BUSINESS
February 9, 2001 | From Reuters
Equitable Life, the troubled British mutual insurer, Thursday rejected a $2.17-billion offer from U.S. financial services group GE Capital, saying its terms were inferior to a sale agreed with British mortgage bank Halifax this week. Equitable, forced to close to new business in December, said in a statement that although GE Capital's figure was higher than Halifax's, overall it was not as attractive.
BUSINESS
November 4, 1998 | From Times Wire Services
Home equity lender FirstPlus Financial Group Inc. said Tuesday that third-quarter earnings plunged 70%. The company also told investors and analysts in a conference call that it faces hurdles before it can close an agreement to sell off key portions of its business to Coast-to-Coast Financial Corp.--a sale that's essential to its survival. "If the Coast-to-Coast deal, which is dependent on financing, isn't completed, they're going to be out of business," said Michael Abrahams at Sutro & Co.
BUSINESS
May 5, 1998
Equitable Cos., the fourth-largest U.S. life insurer, said its first-quarter earnings from operations rose 62%, as rallies in financial markets boosted annuity sales, investment banking and money management. Profit rose to $213.9 million, or 92 cents a diluted share, from a year ago, exceeding analyst estimates of 79 cents. The New York company's investment unit--investment bank Donaldson, Lufkin & Jenrette Inc. and money manager Alliance Capital Management--saw profit rise 38% to $105.
BUSINESS
August 9, 1995 | Times Staff and Wire Reports
Equitable May Offer Shares in Securities Unit: The New York-based insurance company may sell as much as $400 million of Donaldson Lufkin & Jenrette Securities Corp. shares, representing a 20% stake in the Wall Street firm, people familiar with the company said. That would value all of DLJ at about $2 billion. Equitable Cos. has weighed the sale of DLJ in part or in full for at least three years.
BUSINESS
July 15, 1995 | JESUS SANCHEZ, TIMES STAFF WRITER
The Westin Bonaventure, the largest hotel in the Los Angeles area, announced Friday that it is being sold to Taiwanese investors for an undisclosed price. Hotel industry observers said the Downtown Los Angeles hotel, whose eye-catching cylindrical towers and huge atrium have made it a favorite backdrop for movie and television shows, sold for an estimated $50 million, a bargain price that symbolizes the steep decline in downtown property values.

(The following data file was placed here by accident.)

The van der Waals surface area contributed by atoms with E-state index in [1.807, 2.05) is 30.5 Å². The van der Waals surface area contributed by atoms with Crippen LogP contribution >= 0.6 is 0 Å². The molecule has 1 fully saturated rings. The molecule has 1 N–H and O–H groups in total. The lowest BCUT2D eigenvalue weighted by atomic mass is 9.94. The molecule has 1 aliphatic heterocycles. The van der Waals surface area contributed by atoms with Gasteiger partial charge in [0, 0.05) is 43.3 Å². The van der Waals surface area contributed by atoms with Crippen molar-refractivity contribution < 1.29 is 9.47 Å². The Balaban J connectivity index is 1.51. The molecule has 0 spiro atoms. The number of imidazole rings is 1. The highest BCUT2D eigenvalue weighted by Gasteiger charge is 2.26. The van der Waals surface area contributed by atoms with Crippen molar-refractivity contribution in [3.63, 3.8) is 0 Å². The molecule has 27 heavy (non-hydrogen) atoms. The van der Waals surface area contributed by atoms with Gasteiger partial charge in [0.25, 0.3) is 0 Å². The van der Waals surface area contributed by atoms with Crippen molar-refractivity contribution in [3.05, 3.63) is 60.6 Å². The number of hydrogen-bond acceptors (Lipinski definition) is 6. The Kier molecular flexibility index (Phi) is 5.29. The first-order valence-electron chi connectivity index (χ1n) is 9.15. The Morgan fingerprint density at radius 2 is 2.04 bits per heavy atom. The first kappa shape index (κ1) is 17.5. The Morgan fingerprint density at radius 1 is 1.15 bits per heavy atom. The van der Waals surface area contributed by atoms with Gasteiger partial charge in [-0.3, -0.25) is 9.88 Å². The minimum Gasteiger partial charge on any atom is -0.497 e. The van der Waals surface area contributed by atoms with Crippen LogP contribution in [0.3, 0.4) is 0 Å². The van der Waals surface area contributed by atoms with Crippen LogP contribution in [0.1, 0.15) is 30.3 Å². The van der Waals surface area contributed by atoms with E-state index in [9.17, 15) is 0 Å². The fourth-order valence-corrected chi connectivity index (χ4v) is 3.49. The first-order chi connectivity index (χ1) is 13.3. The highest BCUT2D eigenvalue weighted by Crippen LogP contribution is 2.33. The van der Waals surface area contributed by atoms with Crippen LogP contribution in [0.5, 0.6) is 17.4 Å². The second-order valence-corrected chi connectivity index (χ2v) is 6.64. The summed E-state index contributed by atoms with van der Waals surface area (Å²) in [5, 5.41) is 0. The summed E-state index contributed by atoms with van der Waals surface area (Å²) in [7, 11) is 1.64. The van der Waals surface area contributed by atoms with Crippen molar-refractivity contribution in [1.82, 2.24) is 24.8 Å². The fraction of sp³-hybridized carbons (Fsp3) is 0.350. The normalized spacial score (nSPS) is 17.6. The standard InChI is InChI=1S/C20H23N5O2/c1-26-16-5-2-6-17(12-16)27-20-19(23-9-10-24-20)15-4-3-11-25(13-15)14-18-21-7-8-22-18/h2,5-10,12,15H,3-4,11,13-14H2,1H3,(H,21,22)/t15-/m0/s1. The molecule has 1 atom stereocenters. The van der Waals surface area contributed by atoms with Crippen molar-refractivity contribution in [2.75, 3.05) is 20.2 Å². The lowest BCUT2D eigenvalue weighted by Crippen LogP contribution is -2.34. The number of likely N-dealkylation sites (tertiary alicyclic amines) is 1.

CALIFORNIA | LOCAL
December 30, 1993 | JULIE TAMAKI, TIMES STAFF WRITER
An attorney who claims he becomes physically ill when he nears a courthouse is being sued by an insurance company trying to recover $85,000 it paid him in disability benefits after he was charged with murder in an unrelated insurance fraud case. Gary P. Miller was arrested in October, 1992, at his Encino home for allegedly masterminding a staged wreck four months earlier on the Golden State Freeway in Sun Valley that killed Jose Luis Lopez Perez, 29, a participant in the scheme.
CALIFORNIA | LOCAL
December 30, 1993 | JULIE TAMAKI, TIMES STAFF WRITER
An attorney who claims he becomes physically ill when he nears a courthouse is being sued by an insurance company trying to recover $85,000 it paid him in disability benefits after he was charged with murder in an unrelated case of alleged insurance fraud. Gary P. Miller was arrested in October, 1992, at his Encino home for allegedly masterminding a staged wreck four months earlier that killed Jose Luis Lopez Perez, 29, a participant in the crash.
BUSINESS
November 9, 1993 | From Times Staff and Wire Reports
Insurance Agent Denies Wrongdoing: Anthony J. Amaradio, a Prudential Insurance agent in Irvine, denied in an interview that he had engaged in misrepresentation while selling policies to customers for his previous employer, Equitable Assurance Society. Asked if he had told customers they were making investments instead of buying insurance, Amaradio said, "absolutely, 100% no." The Times reported Thursday that the National Assn. of Securities Dealers fined Equitable $1.
BUSINESS
November 4, 1993 | SCOT J. PALTROW, TIMES STAFF WRITER
Securities regulators fined Equitable Assurance Society $1.5 million, accusing the nation's sixth-largest insurance company Wednesday of letting agents trick hundreds of customers--including many born-again Christians--into buying expensive life insurance policies by falsely offering them as retirement investments. Many of the allegations leveled by the National Assn. of Securities Dealers involved Anthony J. Amaradio, 41, a former Equitable agent in Michigan and Southern California.